MI-11

The first salvo has been fired in Michigan in attorney David Trott’s (R) challenge to freshman Rep. Kerry Bentivolio (R), and it is a serious blow. According to published reports, the challenger is going to post raising over $648,000, including a substantial contribution from himself – although the exact amount was not released – with $452,000 cash-on-hand. Bentivolio had a very poor second quarter, raising only $39,000, and reporting approximately $59,000 in his campaign account. We will soon see the extent of his third quarter take.

Rep. Bentivolio is often described as an “accidental congressman” because he entered office under unusual circumstances. Filing as a Tea Party challenger against then-Rep. Thaddeus McCotter (R), Bentivolio became the only qualified Republican candidate on the ballot when the incumbent failed to submit enough valid nominating petition signatures. He then went on to win the general election with strong help from the Liberty for All Super PAC, which spent more than $600,000 as an independent expenditure on his behalf.

It is unclear if the congressman will receive such support this time around, but it is becoming apparent that he will need major assistance in order to compete against Trott. Armed with heavy establishment Republican Party support, Trott will soon be sporting the type of campaign resources usually reserved for an incumbent. A primary challenger victory is highly possible in this suburban Detroit district.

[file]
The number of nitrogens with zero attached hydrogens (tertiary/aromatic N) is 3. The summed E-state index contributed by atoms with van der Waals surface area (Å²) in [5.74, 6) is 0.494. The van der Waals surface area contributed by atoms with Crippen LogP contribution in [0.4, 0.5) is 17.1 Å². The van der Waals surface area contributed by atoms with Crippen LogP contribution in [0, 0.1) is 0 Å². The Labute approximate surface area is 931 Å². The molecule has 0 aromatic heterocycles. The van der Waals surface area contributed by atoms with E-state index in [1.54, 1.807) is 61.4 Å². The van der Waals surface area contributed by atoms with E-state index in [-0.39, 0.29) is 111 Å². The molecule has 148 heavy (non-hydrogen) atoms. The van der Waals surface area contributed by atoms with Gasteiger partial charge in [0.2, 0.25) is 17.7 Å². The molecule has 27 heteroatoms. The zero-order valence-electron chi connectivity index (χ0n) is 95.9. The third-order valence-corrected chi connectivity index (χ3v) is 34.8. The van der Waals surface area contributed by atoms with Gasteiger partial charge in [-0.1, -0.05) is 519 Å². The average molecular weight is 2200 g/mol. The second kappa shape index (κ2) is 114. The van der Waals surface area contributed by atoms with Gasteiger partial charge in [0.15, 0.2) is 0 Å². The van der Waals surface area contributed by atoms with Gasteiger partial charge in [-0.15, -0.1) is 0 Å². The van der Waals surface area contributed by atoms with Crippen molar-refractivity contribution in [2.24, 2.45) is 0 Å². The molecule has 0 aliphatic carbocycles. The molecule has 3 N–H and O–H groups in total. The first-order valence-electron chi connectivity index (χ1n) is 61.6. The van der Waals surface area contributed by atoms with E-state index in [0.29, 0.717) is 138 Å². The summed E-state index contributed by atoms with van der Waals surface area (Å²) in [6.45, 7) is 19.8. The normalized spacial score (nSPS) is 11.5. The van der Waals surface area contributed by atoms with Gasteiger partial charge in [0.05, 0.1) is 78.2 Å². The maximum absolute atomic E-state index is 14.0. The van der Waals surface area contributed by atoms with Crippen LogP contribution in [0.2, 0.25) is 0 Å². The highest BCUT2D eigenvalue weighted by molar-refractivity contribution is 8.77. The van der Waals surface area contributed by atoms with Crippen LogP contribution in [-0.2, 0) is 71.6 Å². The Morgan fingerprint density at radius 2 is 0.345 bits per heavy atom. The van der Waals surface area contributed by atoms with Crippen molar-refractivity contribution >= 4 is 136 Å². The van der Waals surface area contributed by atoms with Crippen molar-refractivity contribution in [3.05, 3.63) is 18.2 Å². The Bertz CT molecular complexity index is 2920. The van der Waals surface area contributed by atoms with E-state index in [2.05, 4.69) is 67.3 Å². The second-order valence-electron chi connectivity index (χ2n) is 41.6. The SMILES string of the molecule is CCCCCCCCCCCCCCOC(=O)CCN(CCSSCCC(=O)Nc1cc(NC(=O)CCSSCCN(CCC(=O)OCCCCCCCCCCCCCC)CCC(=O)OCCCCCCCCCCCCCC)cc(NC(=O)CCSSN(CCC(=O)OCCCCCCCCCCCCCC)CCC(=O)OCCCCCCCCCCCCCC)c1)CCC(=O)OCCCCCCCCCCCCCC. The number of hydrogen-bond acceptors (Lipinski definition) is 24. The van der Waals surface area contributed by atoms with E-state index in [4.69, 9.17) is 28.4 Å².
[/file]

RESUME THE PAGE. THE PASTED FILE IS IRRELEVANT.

TN-4

Another Republican congressman who might be denied renomination is Tennessee sophomore Rep. Scott DesJarlais. A scandal broke late in his first re-election bid, one  Continue reading >

Chafee Out in R.I.; Bentivolio Challenged in MI-11

In Election Analysis on September 5, 2013 at 12:38 pm

Rhode Island Gov. Lincoln Chafee, who began his political career as a Republican, switched to Independent to run for governor after losing his US Senate seat, and who then became a Democrat after attaining the state office, announced yesterday that he will not seek a second term next year.

Gov. Chafee is among the least-popular state chief executives according to various public opinion polls. The surveys project him languishing in upside-down job approval territory by sometimes greater than a 2:1 negative to positive ratio. His move to join the Democrats appeared to be a desperate attempt to retain his office, and a strategy he hoped would cause potential intra-party contenders to back away once he became an official member. That did not happen, and Chafee clearly has blinked.

For the Democrats – the dominant political party in Rhode Island – state Treasurer Gina Raimondo and Providence Mayor Angel Tavares have been expected to enter the race against Chafee and now will assuredly do so under an open seat situation. Republicans Allen Fung, the mayor of Cranston, and 2010 nominee John Robitaille, who lost to Chafee by only three points, are the minority party’s prospective candidates. The Democrat nominee, however, will be the overwhelming favorite to win the general election.